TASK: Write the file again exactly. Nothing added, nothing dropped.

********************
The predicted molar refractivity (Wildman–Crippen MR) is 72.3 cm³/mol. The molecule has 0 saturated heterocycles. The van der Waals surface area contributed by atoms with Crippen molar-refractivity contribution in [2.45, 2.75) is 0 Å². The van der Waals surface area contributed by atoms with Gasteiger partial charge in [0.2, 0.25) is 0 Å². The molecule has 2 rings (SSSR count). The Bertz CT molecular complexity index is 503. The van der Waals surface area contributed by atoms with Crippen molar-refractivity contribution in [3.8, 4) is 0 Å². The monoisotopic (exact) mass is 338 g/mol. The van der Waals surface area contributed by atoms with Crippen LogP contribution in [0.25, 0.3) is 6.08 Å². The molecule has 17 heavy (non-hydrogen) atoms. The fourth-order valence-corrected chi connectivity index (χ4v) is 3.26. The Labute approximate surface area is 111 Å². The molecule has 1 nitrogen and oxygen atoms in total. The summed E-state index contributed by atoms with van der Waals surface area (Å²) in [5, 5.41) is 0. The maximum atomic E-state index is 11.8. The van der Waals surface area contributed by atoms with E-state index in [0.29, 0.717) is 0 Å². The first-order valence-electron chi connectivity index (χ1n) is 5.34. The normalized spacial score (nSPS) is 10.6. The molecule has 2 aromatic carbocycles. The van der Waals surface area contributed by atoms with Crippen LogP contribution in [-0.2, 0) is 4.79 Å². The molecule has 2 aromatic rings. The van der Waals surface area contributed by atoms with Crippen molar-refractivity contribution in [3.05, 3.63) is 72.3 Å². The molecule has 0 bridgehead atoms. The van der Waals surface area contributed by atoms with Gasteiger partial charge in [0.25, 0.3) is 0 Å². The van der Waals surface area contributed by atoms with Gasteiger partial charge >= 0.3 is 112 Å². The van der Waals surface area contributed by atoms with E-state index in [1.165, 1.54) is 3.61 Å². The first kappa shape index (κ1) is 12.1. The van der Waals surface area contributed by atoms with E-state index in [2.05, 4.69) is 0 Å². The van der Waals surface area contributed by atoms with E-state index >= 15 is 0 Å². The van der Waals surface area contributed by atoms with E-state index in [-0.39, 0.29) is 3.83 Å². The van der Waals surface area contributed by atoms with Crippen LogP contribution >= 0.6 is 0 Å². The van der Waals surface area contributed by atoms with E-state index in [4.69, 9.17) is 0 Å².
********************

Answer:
The predicted molar refractivity (Wildman–Crippen MR) is 72.3 cm³/mol. The molecule has 0 saturated heterocycles. The van der Waals surface area contributed by atoms with Crippen molar-refractivity contribution in [2.45, 2.75) is 0 Å². The van der Waals surface area contributed by atoms with Gasteiger partial charge in [0.2, 0.25) is 0 Å². The molecule has 2 rings (SSSR count). The Bertz CT molecular complexity index is 503. The van der Waals surface area contributed by atoms with Crippen molar-refractivity contribution in [3.8, 4) is 0 Å². The monoisotopic (exact) mass is 338 g/mol. The van der Waals surface area contributed by atoms with Crippen LogP contribution in [0.25, 0.3) is 6.08 Å². The molecule has 17 heavy (non-hydrogen) atoms. The fourth-order valence-corrected chi connectivity index (χ4v) is 3.26. The Labute approximate surface area is 111 Å². The molecule has 1 nitrogen and oxygen atoms in total. The summed E-state index contributed by atoms with van der Waals surface area (Å²) in [5, 5.41) is 0. The maximum atomic E-state index is 11.8. The van der Waals surface area contributed by atoms with E-state index in [0.29, 0.717) is 0 Å². The first-order valence-electron chi connectivity index (χ1n) is 5.34. The normalized spacial score (nSPS) is 10.6. The molecule has 2 aromatic carbocycles. The van der Waals surface area contributed by atoms with Crippen LogP contribution in [-0.2, 0) is 4.79 Å². The molecule has 2 aromatic rings. The van der Waals surface area contributed by atoms with Crippen molar-refractivity contribution in [3.05, 3.63) is 72.3 Å². The molecule has 0 bridgehead atoms. The van der Waals surface area contributed by atoms with Gasteiger partial charge in [0.25, 0.3) is 0 Å². The van der Waals surface area contributed by atoms with Gasteiger partial charge >= 0.3 is 112 Å². The van der Waals surface area contributed by atoms with E-state index in [1.165, 1.54) is 3.61 Å². The first kappa shape index (κ1) is 12.1. The van der Waals surface area contributed by atoms with E-state index in [2.05, 4.69) is 0 Å². The van der Waals surface area contributed by atoms with E-state index >= 15 is 0 Å². The van der Waals surface area contributed by atoms with E-state index in [-0.39, 0.29) is 3.83 Å². The van der Waals surface area contributed by atoms with Crippen LogP contribution >= 0.6 is 0 Å². The van der Waals surface area contributed by atoms with E-state index in [4.69, 9.17) is 0 Å².